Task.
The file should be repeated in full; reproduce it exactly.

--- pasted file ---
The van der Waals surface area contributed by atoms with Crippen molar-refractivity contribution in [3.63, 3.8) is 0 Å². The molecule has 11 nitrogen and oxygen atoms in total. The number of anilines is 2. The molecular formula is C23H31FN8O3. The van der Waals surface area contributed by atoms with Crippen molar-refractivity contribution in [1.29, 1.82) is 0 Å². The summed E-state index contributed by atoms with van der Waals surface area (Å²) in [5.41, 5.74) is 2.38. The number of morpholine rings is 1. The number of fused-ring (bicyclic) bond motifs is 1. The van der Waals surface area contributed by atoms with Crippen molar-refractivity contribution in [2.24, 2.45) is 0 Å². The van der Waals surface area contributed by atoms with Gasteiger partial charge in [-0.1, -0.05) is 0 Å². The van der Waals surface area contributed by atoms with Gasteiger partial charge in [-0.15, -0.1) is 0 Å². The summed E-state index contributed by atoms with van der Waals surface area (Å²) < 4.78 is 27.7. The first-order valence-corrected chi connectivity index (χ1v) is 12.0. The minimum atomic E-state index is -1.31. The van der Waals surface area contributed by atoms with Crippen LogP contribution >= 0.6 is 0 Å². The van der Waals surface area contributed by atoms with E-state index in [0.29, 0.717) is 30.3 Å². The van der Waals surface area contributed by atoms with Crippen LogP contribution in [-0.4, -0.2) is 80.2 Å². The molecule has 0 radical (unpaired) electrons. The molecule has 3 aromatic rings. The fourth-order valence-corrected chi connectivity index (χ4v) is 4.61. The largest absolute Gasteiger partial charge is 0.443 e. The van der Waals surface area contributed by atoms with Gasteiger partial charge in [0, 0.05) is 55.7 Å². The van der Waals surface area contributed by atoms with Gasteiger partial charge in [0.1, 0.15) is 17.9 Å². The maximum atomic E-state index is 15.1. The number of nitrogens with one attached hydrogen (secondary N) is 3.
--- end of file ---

The van der Waals surface area contributed by atoms with Crippen molar-refractivity contribution in [3.63, 3.8) is 0 Å². The molecule has 11 nitrogen and oxygen atoms in total. The number of anilines is 2. The molecular formula is C23H31FN8O3. The van der Waals surface area contributed by atoms with Crippen molar-refractivity contribution in [1.29, 1.82) is 0 Å². The summed E-state index contributed by atoms with van der Waals surface area (Å²) in [5.41, 5.74) is 2.38. The number of morpholine rings is 1. The number of fused-ring (bicyclic) bond motifs is 1. The van der Waals surface area contributed by atoms with Crippen molar-refractivity contribution in [2.24, 2.45) is 0 Å². The van der Waals surface area contributed by atoms with Gasteiger partial charge in [-0.1, -0.05) is 0 Å². The van der Waals surface area contributed by atoms with Gasteiger partial charge in [-0.15, -0.1) is 0 Å². The summed E-state index contributed by atoms with van der Waals surface area (Å²) < 4.78 is 27.7. The first-order valence-corrected chi connectivity index (χ1v) is 12.0. The minimum atomic E-state index is -1.31. The van der Waals surface area contributed by atoms with Crippen LogP contribution >= 0.6 is 0 Å². The van der Waals surface area contributed by atoms with E-state index in [0.29, 0.717) is 30.3 Å². The van der Waals surface area contributed by atoms with Crippen LogP contribution in [-0.4, -0.2) is 80.2 Å². The molecule has 0 radical (unpaired) electrons. The molecule has 3 aromatic rings. The fourth-order valence-corrected chi connectivity index (χ4v) is 4.61. The largest absolute Gasteiger partial charge is 0.443 e. The van der Waals surface area contributed by atoms with Gasteiger partial charge in [0, 0.05) is 55.7 Å². The van der Waals surface area contributed by atoms with Gasteiger partial charge in [0.1, 0.15) is 17.9 Å². The maximum atomic E-state index is 15.1. The number of nitrogens with one attached hydrogen (secondary N) is 3.